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Question #38: Guest Post! How do I tell my conservative dad that my fiance is about to become my fiancee?

I have a dream that someday all dads will shine only love and acceptance on their queer kids.

Dear Captain Awkward:

I’m not in an awkward situation yet, but I probably will be soon, and I want to be prepared for the awkward. My current fiance is probably going to be starting to transition into being my fiancee pretty soon. This is not a problem for me. However, I think it will be a problem for my dad, who is kind of controlling and generally bigoted especially about gender and sexuality.

He was NOT HAPPY when I told him I was bi, (I now identify as pansexual, but I didn’t know what that was at the time.) He said a bunch of stupid things, and then mostly seemed to be over it, or assumed it was a phase when my girlfriend and I broke up. He was even less happy when I told him I didn’t believe in his God anymore, but once again managed to deal after much arguing and stubbornness on my part. When I told him I was in an open relationship and had a boyfriend in addition to said fiance, there was less yelling, but he did tell me that he thought I was steering the car of my life into a tree, that my lovers are untrustworthy sluts and implied strongly that this could only end in tears and STDs for me. However, he was magnanimous enough to let me know that when I came crying to him about my poor life choices, he wouldn’t say “I told you so.” (Can you tell I’m still a little pissed about it?) He hasn’t continued to object, but he’s definitely not over it. For a while I thought he was going to stop speaking to me altogether.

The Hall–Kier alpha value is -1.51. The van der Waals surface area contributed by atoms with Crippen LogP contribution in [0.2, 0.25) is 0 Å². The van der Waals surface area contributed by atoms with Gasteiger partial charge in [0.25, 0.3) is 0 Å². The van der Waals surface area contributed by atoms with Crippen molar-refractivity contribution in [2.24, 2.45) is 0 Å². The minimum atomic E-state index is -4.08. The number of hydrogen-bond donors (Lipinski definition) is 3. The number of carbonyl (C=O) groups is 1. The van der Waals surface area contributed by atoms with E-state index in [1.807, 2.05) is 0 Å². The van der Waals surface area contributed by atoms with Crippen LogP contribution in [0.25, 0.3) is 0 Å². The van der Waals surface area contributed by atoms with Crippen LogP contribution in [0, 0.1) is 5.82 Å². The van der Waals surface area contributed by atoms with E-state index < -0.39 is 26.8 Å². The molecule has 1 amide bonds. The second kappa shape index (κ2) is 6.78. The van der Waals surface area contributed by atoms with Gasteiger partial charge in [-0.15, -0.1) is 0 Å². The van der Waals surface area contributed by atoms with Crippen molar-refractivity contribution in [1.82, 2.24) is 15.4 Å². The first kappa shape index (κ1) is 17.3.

He’s also said some nasty shit about trans people in general to me. What I’m saying is, dude has a bad track record. If he decides to out my fiance to people who don’t already know him out of spite or just pig-ignorance and general asshattery, that could be really really serious and a safety issue for him. I feel like I might have to cut Dad off for that reason. Our relationship has never been very good and required many years of therapy to deal with, so if I did cut him out of my life, a part of me would say “and nothing of value was lost.” But despite how crappy he’s been to me, I know he loves me and wants the best for me and all that. He just thinks I can’t figure out what that is on my own. So is there something else I could do that won’t risk my love’s safety? And if I do need to just bite the bullet, how do I tell him to gtfo now that we’ve got an uneasy truce going on?